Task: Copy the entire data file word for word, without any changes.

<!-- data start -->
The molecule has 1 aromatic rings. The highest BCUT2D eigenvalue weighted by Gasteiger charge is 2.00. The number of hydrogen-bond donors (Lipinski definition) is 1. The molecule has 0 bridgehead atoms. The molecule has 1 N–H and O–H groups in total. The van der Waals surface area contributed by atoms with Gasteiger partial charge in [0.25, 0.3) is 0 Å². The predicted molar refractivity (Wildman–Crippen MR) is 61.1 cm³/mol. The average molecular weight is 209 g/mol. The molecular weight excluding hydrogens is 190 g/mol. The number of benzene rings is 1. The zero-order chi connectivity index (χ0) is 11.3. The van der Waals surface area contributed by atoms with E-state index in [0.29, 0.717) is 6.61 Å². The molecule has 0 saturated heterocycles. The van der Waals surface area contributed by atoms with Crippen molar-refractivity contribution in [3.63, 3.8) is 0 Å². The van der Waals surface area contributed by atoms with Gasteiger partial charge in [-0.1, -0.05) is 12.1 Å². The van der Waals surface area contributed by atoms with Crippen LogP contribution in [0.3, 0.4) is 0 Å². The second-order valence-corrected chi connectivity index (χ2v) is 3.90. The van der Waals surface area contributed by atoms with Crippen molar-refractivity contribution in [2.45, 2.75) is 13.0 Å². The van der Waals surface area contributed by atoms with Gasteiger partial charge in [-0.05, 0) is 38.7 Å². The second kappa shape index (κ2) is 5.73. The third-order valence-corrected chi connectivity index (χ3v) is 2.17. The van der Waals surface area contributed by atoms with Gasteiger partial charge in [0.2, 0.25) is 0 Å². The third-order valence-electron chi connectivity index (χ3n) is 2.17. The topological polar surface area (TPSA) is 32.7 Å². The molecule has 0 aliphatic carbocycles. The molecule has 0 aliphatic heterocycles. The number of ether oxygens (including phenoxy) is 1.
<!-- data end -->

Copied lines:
The molecule has 1 aromatic rings. The highest BCUT2D eigenvalue weighted by Gasteiger charge is 2.00. The number of hydrogen-bond donors (Lipinski definition) is 1. The molecule has 0 bridgehead atoms. The molecule has 1 N–H and O–H groups in total. The van der Waals surface area contributed by atoms with Gasteiger partial charge in [0.25, 0.3) is 0 Å². The predicted molar refractivity (Wildman–Crippen MR) is 61.1 cm³/mol. The average molecular weight is 209 g/mol. The molecular weight excluding hydrogens is 190 g/mol. The number of benzene rings is 1. The zero-order chi connectivity index (χ0) is 11.3. The van der Waals surface area contributed by atoms with E-state index in [0.29, 0.717) is 6.61 Å². The molecule has 0 saturated heterocycles. The van der Waals surface area contributed by atoms with Crippen molar-refractivity contribution in [3.63, 3.8) is 0 Å². The van der Waals surface area contributed by atoms with Gasteiger partial charge in [-0.1, -0.05) is 12.1 Å². The van der Waals surface area contributed by atoms with Crippen LogP contribution in [0.3, 0.4) is 0 Å². The second-order valence-corrected chi connectivity index (χ2v) is 3.90. The van der Waals surface area contributed by atoms with Crippen molar-refractivity contribution in [2.45, 2.75) is 13.0 Å². The van der Waals surface area contributed by atoms with Gasteiger partial charge in [-0.05, 0) is 38.7 Å². The second kappa shape index (κ2) is 5.73. The third-order valence-corrected chi connectivity index (χ3v) is 2.17. The van der Waals surface area contributed by atoms with Gasteiger partial charge in [0.2, 0.25) is 0 Å². The third-order valence-electron chi connectivity index (χ3n) is 2.17. The topological polar surface area (TPSA) is 32.7 Å². The molecule has 0 aliphatic carbocycles. The molecule has 0 aliphatic heterocycles. The number of ether oxygens (including phenoxy) is 1.